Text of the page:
The 118th Christmas Bird Count season is nearly over. These standardized censuses are a valuable tool to monitor the abundance of winter birds throughout North America and beyond. The data provide a lens to see how our Maine birds are doing.

I’m expecting some strong weather effects this year. The first part of the count period, from Dec. 16-24, was seasonably cold with a few inches of snow on the ground. Christmas brought a big snowfall to much of the area and brutally cold temperatures that show no signs of abating until the second week of January.

I’ll concentrate on any changes in regularly wintering birds, the arrival of erratic winter wanderers and records of any lingering birds whose wintering areas are well to our south. A rarity or two may pop up as well.

We’ll start with the Lewiston-Auburn count, held on Dec. 16. The counters enjoyed a fine day, accumulating 53 species. The 342 common goldeneyes and 96 lesser scaup were all-time highs for this count. These waterfowl were joined by 10 other species, including a ruddy duck, two red-breasted mergansers, 14 greater scaup and a northern pintail.

A yellow-bellied sapsucker was a great find, along with five red-bellied woodpeckers. Two falcons were spotted – a merlin and a peregrine falcon.

The most surprising songbirds were a gray catbird and a yellow-rumped warbler. Dark-eyed juncos seem to be very common this winter; the 383 in this count support that observation. Sixty northern cardinals set a new count record.

Black-capped chickadees and American crows were present in lower numbers than expected – a local aberration we hope.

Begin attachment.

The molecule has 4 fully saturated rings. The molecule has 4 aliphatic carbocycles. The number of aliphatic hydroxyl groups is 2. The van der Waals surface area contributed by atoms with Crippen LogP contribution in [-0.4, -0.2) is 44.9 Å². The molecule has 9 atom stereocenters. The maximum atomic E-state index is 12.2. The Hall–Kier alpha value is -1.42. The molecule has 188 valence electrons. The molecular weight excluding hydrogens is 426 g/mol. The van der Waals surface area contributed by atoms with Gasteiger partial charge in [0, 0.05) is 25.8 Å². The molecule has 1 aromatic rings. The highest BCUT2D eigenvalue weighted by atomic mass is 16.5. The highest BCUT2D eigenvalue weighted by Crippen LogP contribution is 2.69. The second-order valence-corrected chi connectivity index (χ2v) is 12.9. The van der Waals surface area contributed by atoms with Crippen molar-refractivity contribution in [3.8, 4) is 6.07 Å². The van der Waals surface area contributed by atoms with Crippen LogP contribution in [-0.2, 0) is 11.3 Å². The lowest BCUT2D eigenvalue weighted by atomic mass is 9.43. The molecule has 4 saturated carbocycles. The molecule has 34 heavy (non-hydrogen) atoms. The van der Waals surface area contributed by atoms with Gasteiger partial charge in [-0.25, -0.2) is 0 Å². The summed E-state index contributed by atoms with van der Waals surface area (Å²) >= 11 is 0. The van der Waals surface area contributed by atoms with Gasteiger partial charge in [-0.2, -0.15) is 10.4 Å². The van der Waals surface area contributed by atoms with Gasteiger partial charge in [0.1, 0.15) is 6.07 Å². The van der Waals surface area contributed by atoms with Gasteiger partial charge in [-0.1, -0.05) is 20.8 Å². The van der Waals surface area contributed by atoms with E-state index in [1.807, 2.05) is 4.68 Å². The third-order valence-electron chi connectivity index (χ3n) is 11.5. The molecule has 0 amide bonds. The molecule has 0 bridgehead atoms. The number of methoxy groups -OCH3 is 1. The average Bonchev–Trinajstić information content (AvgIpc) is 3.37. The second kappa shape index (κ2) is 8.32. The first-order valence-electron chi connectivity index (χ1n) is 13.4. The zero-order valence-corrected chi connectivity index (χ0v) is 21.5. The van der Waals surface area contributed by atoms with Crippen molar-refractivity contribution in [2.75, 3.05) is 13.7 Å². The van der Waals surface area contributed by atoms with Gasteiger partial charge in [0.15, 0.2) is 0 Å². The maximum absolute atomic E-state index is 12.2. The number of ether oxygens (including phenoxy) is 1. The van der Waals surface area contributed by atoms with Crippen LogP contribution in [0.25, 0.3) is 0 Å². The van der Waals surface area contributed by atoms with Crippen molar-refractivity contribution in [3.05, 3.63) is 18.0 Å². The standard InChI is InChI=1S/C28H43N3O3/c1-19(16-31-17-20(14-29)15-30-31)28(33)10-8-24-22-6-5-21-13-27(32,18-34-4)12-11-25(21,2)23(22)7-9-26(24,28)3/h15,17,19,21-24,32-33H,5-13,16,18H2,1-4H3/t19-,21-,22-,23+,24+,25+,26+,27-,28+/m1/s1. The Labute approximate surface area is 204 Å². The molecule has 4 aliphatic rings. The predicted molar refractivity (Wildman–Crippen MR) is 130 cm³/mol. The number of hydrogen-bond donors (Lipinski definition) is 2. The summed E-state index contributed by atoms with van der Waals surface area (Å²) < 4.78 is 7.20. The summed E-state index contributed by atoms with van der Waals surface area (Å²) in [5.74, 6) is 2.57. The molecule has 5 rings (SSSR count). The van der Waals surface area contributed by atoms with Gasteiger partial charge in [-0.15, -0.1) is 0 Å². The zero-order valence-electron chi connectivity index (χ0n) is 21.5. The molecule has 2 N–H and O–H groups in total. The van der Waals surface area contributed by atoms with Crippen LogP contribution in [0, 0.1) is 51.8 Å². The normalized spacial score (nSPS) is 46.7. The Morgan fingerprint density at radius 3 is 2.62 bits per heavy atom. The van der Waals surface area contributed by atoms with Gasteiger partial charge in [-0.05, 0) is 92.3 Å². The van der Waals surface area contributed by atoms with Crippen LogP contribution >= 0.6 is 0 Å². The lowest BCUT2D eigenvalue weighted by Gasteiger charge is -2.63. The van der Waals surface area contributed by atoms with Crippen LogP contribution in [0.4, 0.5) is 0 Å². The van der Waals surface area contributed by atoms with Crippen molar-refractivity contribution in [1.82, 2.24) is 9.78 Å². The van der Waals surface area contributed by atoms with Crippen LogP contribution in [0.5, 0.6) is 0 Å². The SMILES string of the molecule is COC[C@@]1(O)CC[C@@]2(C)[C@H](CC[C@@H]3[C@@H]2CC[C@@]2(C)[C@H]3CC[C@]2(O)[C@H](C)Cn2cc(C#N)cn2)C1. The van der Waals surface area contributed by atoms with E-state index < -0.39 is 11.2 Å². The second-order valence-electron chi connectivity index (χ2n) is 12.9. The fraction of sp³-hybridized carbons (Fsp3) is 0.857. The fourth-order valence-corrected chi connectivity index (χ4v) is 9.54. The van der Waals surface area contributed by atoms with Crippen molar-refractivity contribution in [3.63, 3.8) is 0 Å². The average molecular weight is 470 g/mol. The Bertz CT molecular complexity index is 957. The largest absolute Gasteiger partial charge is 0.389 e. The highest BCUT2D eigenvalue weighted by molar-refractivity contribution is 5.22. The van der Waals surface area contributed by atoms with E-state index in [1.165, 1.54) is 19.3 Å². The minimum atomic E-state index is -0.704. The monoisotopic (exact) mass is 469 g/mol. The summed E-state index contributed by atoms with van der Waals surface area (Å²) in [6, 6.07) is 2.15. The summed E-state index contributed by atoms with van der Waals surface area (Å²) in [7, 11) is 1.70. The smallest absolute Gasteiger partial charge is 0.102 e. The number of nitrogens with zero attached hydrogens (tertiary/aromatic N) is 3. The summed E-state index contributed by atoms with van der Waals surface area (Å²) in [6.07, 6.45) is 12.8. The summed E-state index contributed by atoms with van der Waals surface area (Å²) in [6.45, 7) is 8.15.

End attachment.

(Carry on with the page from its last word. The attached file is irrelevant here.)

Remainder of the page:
The Mount Desert count was also on Dec. 16. Participants found 58 species. This count always produces lots of common eiders, and there were 829 this year.

Only one red-throated loon was seen, along with 64 common loons, 54 horned grebes and 71 red-necked grebes. Only four species of gulls were found, the most notable being eight black-legged kittiwakes.

A yellow-bellied sapsucker and a northern flicker would have normally migrated south by mid-December. A black-and-white warbler and an American pipit were excellent finds.

Three species of northern finches were found: purple finch, red crossbill and pine siskin. All were in low numbers. So far, this winter does not look good for northern finch irruptions.

The Thomaston-Rockland count, also on Dec. 16, yielded a fine count of 83 species. Nineteen species of waterfowl appeared, an excellent tally. Highlights were a wood duck, an American wigeon, two king eiders and a ruddy duck.

Two species of sandpipers were represented – two dunlin and a dozen purple sandpipers.

Very late birds included a pied-billed grebe, a turkey vulture, a belted kingfisher, two yellow-bellied sapsuckers, a northern flicker, five eastern bluebirds, a vesper sparrow, two Savannah sparrows and a Baltimore oriole.

The best bird of the count was a yellow-throated warbler, a species whose nesting range is well to the south of Maine.

Two white-winged crossbills were the only northern finches.

The Bunker Hill count was conducted on Dec. 18. This count circle is in Lincoln County, including Nobleboro, Alna and Jefferson. A total of 55 species appeared this year.

Ten species of waterfowl were counted, the most notable being five lingering ring-necked ducks. Wild turkeys put in a strong appearance with 181 sighted.

Four red-shouldered hawks make an excellent total for Maine in the winter. These hawks were joined by Cooper’s hawks, a sharp-shinned hawk, a dozen bald eagles and eight red-tailed hawks for an excellent hawk total.

Lingering terrestrial species included 11 eastern bluebirds, a red-winged blackbird and two brown-headed cowbirds. American robins and dark-eyed juncos were particularly common this year, with 377 and 462 sighted, respectively.

Herb Wilson teaches ornithology and other biology courses at Colby College. He welcomes reader comments and questions at

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